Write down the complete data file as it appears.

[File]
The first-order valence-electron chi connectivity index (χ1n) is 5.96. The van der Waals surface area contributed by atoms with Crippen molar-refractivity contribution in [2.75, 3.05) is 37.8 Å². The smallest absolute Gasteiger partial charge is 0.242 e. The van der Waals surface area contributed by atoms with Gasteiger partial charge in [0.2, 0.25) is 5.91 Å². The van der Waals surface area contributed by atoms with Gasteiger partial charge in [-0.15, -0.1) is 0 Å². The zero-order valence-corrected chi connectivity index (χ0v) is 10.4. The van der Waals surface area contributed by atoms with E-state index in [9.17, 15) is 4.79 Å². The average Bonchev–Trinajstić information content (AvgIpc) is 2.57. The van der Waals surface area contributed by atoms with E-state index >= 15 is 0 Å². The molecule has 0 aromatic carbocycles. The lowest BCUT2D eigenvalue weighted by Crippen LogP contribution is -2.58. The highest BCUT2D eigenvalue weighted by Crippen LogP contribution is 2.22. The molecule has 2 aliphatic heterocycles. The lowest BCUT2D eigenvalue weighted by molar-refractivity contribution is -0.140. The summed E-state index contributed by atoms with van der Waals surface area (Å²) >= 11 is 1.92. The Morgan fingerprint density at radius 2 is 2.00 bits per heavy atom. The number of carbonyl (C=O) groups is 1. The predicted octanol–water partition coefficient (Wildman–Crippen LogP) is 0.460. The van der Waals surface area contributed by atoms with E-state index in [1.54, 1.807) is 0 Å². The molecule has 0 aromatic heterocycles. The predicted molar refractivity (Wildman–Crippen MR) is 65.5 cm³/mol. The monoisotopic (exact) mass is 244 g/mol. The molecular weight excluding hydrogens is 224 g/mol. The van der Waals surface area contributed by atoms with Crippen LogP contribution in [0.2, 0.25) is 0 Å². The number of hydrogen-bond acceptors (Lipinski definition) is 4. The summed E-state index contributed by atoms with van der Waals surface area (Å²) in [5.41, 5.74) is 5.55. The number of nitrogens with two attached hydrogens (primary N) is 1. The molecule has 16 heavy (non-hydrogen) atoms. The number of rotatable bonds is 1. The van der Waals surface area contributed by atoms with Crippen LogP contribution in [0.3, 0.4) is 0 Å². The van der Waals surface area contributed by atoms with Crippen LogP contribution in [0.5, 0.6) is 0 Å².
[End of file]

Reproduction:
The first-order valence-electron chi connectivity index (χ1n) is 5.96. The van der Waals surface area contributed by atoms with Crippen molar-refractivity contribution in [2.75, 3.05) is 37.8 Å². The smallest absolute Gasteiger partial charge is 0.242 e. The van der Waals surface area contributed by atoms with Gasteiger partial charge in [0.2, 0.25) is 5.91 Å². The van der Waals surface area contributed by atoms with Gasteiger partial charge in [-0.15, -0.1) is 0 Å². The zero-order valence-corrected chi connectivity index (χ0v) is 10.4. The van der Waals surface area contributed by atoms with E-state index in [9.17, 15) is 4.79 Å². The average Bonchev–Trinajstić information content (AvgIpc) is 2.57. The van der Waals surface area contributed by atoms with E-state index >= 15 is 0 Å². The molecule has 0 aromatic carbocycles. The lowest BCUT2D eigenvalue weighted by Crippen LogP contribution is -2.58. The highest BCUT2D eigenvalue weighted by Crippen LogP contribution is 2.22. The molecule has 2 aliphatic heterocycles. The lowest BCUT2D eigenvalue weighted by molar-refractivity contribution is -0.140. The summed E-state index contributed by atoms with van der Waals surface area (Å²) >= 11 is 1.92. The Morgan fingerprint density at radius 2 is 2.00 bits per heavy atom. The number of carbonyl (C=O) groups is 1. The predicted octanol–water partition coefficient (Wildman–Crippen LogP) is 0.460. The van der Waals surface area contributed by atoms with E-state index in [1.54, 1.807) is 0 Å². The molecule has 0 aromatic heterocycles. The predicted molar refractivity (Wildman–Crippen MR) is 65.5 cm³/mol. The monoisotopic (exact) mass is 244 g/mol. The molecular weight excluding hydrogens is 224 g/mol. The van der Waals surface area contributed by atoms with Crippen LogP contribution in [0.2, 0.25) is 0 Å². The number of hydrogen-bond acceptors (Lipinski definition) is 4. The summed E-state index contributed by atoms with van der Waals surface area (Å²) in [5.41, 5.74) is 5.55. The number of nitrogens with two attached hydrogens (primary N) is 1. The molecule has 16 heavy (non-hydrogen) atoms. The number of rotatable bonds is 1. The van der Waals surface area contributed by atoms with Crippen LogP contribution in [0.3, 0.4) is 0 Å². The van der Waals surface area contributed by atoms with Crippen LogP contribution in [0.5, 0.6) is 0 Å².